MARXIST INTERNET ARCHIVE



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Socialist industrialization

At the end of the Civil War, the Bolsheviks inherited a completely ruined country whose industry had been ravaged by eight years of military operations. The banks and large companies were nationalized and, with extraordinary effort, the Soviet Union reconstructed the industrial apparatus.

In 1928, the production of steel, coal, cement, industrial looms and machine tools had reached or surpassed the pre-war level. It was then that the Soviet Union set itself the impossible challenge: to lay down the basis of modern industry in a national Five Year Plan, essentially using the country's inner resources. To succeed, the country was set on a war footing to undertake a forced march towards industrialization.

Socialist industrialization was the key to building socialism in the Soviet Union. Everything depended on its success.

Industrialization was to lay the material basis for socialism. It would allow the radical transformation of agriculture, using machinery and modern techniques. It would offer material and cultural well-being to the workers. It would provide the means for a real cultural revolution. It would produce the infrastructure of a modern, efficient state. And it alone would give the working people the modern arms necessary to defend its independence against the most advanced imperialist powers.

On February 4, 1931, Stalin explained why the country had to maintain the extremely rapid rate of industrialization:

`Do you want our socialist fatherland to be beaten and lose its independence

`We are fifty to a hundred years behind the advanced countries. We must make good this distance in ten years. Either we do this or they crush us.'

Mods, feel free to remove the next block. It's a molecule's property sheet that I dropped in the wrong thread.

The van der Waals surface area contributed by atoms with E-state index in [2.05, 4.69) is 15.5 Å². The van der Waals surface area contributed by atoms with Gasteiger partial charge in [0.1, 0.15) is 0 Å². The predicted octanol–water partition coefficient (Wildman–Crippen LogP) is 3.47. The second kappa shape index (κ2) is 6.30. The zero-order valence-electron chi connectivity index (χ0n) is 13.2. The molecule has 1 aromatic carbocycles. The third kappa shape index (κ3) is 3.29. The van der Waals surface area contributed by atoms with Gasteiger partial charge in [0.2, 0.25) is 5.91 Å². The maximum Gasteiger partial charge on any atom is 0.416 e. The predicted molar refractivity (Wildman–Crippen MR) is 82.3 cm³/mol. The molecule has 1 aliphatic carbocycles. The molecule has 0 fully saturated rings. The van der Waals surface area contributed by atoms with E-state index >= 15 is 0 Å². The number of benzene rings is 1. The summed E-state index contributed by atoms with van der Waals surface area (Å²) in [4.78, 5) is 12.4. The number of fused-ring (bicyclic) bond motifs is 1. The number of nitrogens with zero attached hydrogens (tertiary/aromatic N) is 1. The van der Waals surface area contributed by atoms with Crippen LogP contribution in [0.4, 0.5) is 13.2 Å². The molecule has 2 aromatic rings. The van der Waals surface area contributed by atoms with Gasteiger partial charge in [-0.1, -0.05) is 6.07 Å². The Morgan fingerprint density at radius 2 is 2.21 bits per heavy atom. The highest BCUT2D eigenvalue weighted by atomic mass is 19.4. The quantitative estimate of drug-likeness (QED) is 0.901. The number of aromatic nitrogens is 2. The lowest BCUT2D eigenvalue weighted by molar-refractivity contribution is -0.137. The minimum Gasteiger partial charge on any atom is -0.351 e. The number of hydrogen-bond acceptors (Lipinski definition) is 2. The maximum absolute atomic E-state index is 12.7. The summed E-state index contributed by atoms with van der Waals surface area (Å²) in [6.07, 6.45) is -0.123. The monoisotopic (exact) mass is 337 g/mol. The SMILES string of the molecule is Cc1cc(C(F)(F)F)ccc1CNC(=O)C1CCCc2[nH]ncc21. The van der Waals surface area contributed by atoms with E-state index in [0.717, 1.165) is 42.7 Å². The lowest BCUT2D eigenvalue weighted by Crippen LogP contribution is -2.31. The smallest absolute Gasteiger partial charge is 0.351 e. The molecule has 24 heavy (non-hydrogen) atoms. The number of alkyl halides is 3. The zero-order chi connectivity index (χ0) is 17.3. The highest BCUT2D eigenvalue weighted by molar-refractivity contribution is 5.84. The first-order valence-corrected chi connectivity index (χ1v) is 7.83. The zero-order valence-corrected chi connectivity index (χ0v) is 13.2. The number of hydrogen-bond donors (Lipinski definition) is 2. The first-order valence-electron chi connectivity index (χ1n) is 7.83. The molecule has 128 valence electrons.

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Stalin, The Tasks of Business Executives. Leninism,  p. 200.

During the thirties, the German fascists, like the British and French imperialists, drew in full color the `terror' which accompanied the `forced industrialization'. They all sought revenge for their defeat in 1918--1921, when they intervened militarily in the Soviet Union. They all wanted a Soviet Union that was easy to crush.

In asking for extraordinary efforts from the workers, Stalin held his eye on the terrifying menace of war and imperialist aggression that hovered over the first socialist country.

The giant effort to industrialize the country during the years 1928--1932 was called Stalin's Industrial Revolution by Hirokai Kuromiya.  It is also called `the second revolution' or the `revolution from above'. The most conscious and energetic revolutionaries were at the head of the State and, from this position, they mobilized and provided discipline to tens of millions of worker-peasants, who had up to that point been left in the shadows of illiteracy and religious obscurantism. The central thesis of Kuromiya's  book is that Stalin succeeded in mobilizing the workers for an accelerated industrialization by presenting it as a class war of the oppressed against the old exploiting classes and against the saboteurs found in their own ranks.

To be able to direct this giant industrialization effort, the Party had to grow. The number of members rose from 1,300,000 in 1928 to 1,670,000 in 1930. During the same period, the percentage of members of working class background rose from 57 to 65 per cent. Eighty per cent of the new recruits were shock workers: they were in general relatively young workers who had received technical training, Komsomol activists, who had distinguished themselves as model workers, who helped rationalize production to obtain higher productivity.

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Hiroaki Kuromiya,  Stalin's Industrial Revolution: Politics and Workers, 1928--1932 (New York: Cambridge University Press, 1988), pp. 115, 319.

This refutes the fable of `bureaucratization' of the Stalinist party: the party reinforced its worker base and its capacity to fight.

Industrialization was accompanied by extraordinary upheavals. Millions of illiterate peasants were pulled out of the Middle Ages and hurled into the world of modern machinery. `(B)y the end of 1932, the industrial labor force doubled from 1928 to more than six million.'

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Ibid. , p. 290.

Over the same period of four years and for all sectors, 12.5 million people had found a new occupation in the city; 8.5 million among them had been former peasants.

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Ibid. , p. 306.





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Fri Aug 25 09:03:42 PDT 1995